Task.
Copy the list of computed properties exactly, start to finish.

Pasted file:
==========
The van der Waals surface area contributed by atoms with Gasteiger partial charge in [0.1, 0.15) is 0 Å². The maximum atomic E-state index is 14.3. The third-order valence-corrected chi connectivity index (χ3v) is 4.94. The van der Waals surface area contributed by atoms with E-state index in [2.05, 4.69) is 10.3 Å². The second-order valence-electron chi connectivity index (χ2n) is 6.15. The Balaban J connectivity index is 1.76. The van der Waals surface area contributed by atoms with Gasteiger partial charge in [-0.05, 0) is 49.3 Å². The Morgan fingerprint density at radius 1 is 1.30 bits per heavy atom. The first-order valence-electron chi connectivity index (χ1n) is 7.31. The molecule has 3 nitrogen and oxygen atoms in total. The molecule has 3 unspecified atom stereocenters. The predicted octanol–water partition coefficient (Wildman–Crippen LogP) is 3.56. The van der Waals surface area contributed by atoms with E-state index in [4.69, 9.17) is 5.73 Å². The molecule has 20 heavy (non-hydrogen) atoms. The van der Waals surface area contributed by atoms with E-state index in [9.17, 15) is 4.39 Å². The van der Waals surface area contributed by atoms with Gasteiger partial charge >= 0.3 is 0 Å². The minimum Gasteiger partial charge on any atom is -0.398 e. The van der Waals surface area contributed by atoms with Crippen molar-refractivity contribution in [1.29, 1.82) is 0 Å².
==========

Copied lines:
The van der Waals surface area contributed by atoms with Gasteiger partial charge in [0.1, 0.15) is 0 Å². The maximum atomic E-state index is 14.3. The third-order valence-corrected chi connectivity index (χ3v) is 4.94. The van der Waals surface area contributed by atoms with E-state index in [2.05, 4.69) is 10.3 Å². The second-order valence-electron chi connectivity index (χ2n) is 6.15. The Balaban J connectivity index is 1.76. The van der Waals surface area contributed by atoms with Gasteiger partial charge in [-0.05, 0) is 49.3 Å². The Morgan fingerprint density at radius 1 is 1.30 bits per heavy atom. The first-order valence-electron chi connectivity index (χ1n) is 7.31. The molecule has 3 nitrogen and oxygen atoms in total. The molecule has 3 unspecified atom stereocenters. The predicted octanol–water partition coefficient (Wildman–Crippen LogP) is 3.56. The van der Waals surface area contributed by atoms with E-state index in [4.69, 9.17) is 5.73 Å². The molecule has 20 heavy (non-hydrogen) atoms. The van der Waals surface area contributed by atoms with E-state index in [9.17, 15) is 4.39 Å². The van der Waals surface area contributed by atoms with Gasteiger partial charge >= 0.3 is 0 Å². The minimum Gasteiger partial charge on any atom is -0.398 e. The van der Waals surface area contributed by atoms with Crippen molar-refractivity contribution in [1.29, 1.82) is 0 Å².